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Monday, March 1, 2010
Thoughts on Olympic hockey

By Jesse Rogers

Since the moment the Olympics ended, the debate began.

What will this incredibly dramatic and wonderfully played hockey tournament do for the sport and the NHL?

I could go on the radio and elicit callers for their opinions or ask people to e-mail me their thoughts and I would probably get many different answers. Instead, I turned to my own family to learn what it might mean.

My 7-year-old son wants to play hockey. Before the Olympics, he had very little interest. In fact, he hardly liked to skate. Now, he wants in. That’s a tangible effect the tournament had right there. That’s not to say millions and millions of kids are going to feel the same way. He’s at an impressionable age and his dad does watch (and love) hockey for a living. But the point still stands. A kid not interested in hockey now is. Mission accomplished.

As for the NHL question, now that’s another story.

Miikka Kiprusoff
Finnish goaltender Miikka Kiprusoff wasn't the most popular person with one member of the Rogers' household.
First, more background about my family. On Saturday night, after nearly two weeks of Olympic hockey and the tournament winding down, I thought a night without it might be nice. My wife felt differently. She wouldn’t know a puck from a football, but there she was, putting on the bronze medal game. I wondered why.

“Don’t you want to see if Hossa and his brother get a bronze or that jerk [Finnish goaltender Miikka] Kiprusoff is going to get it?” she asked.
I ignored that question and wondered instead, “Who is this person and what did she do with my wife?”

She didn’t even know why she got hooked but, of course, the rest of us do. That’s what great, championship caliber hockey will do. The only problem is, when I mentioned the Hawks-Islanders game on Tuesday, her response was, “Are you kidding? The ‘Good Wife’ is on TV.”

I think you get the point, but how can we expect people to go from USA-Canada for gold, to Predators-Panthers for nothing? We can’t. That’s not a realistic effect of the Olympics. The key is the Stanley Cup Playoffs. My wife should return for that, right?

Wrong. Unless it’s the seventh game of the conference championship series or maybe even just the Stanley Cup finals, she isn’t interested. And I’m guessing the nation, as a whole, won’t be either. Herein lies the problem.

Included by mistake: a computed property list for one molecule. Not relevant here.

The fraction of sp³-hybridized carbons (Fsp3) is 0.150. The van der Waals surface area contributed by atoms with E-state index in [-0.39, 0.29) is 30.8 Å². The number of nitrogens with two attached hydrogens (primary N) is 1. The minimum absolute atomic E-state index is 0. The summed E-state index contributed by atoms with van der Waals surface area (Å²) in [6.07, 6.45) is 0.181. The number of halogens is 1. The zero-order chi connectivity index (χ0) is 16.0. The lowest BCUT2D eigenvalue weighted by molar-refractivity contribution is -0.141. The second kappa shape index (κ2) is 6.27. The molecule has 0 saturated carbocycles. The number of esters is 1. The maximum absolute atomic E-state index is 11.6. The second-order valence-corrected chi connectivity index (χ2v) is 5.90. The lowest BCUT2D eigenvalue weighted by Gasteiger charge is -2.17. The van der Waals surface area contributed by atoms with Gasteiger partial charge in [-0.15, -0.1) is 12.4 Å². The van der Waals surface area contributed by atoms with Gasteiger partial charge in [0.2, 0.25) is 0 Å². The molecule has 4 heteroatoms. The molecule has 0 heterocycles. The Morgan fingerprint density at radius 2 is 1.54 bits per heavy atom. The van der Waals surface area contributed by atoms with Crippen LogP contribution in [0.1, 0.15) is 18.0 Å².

The Olympics, with a little round robin to whet the appetite, is basically an elimination tournament. You lose and you’re out. Like the NCAA tournament. And how is that tournament working out, by the way? The casual fan simply doesn’t have the attention span for two months. Take the devoted fan out of your soul for a minute and imagine if the Stanley Cup Playoffs were always an elimination tournament since the invention of the sport. We wouldn’t think twice about it. Actually, I think we’d think it’s even better than it is now. I know, you love the multiple best-of-seven series that go on for eight weeks, but that’s only because you’re used to it.

I’m not going to go over every detail on how it would work but what if the playoffs were more like the Olympics. Maybe the division winners get a bye and there’s a little round robin so a loss, early, isn’t devastating, and then we move into the elimination round. You want the final round, for the Cup, two out of three? I can live with that. Think about the excitement it would generate, say, over three weeks, maybe a month at most. Every game would be a seventh game. I realize the “best” team, whatever that means, wouldn’t always win -- but so what? That basically happens now. You do have to reward regular season play and that’s where some of those byes come in. We can work out the details later, like where the games are played, etc. I know one thing -- my wife would watch.

I realize none of this will happen, but you should understand why the Olympics won’t have a lasting affect on the NHL. They are two different animals. One thing NHL commissioner Gary Bettman and his people could do is shorten the playoffs by allowing fewer teams to qualify for the postseason. That’s an age- old argument which still applies. I’m guessing I’m not going out on a limb, but hockey in mid-June might not get the attention it deserves. Of course, baseball in November isn’t much better. Unfortunately, no one, from the players to the owners is willing to make less money for the good of the sport. It’s the only way shortening anything would work.

As Barry Melrose said on ESPN Radio, Monday, if this Olympics doesn’t give an uptick to the NHL, nothing will.

Sadly, I don’t think it will.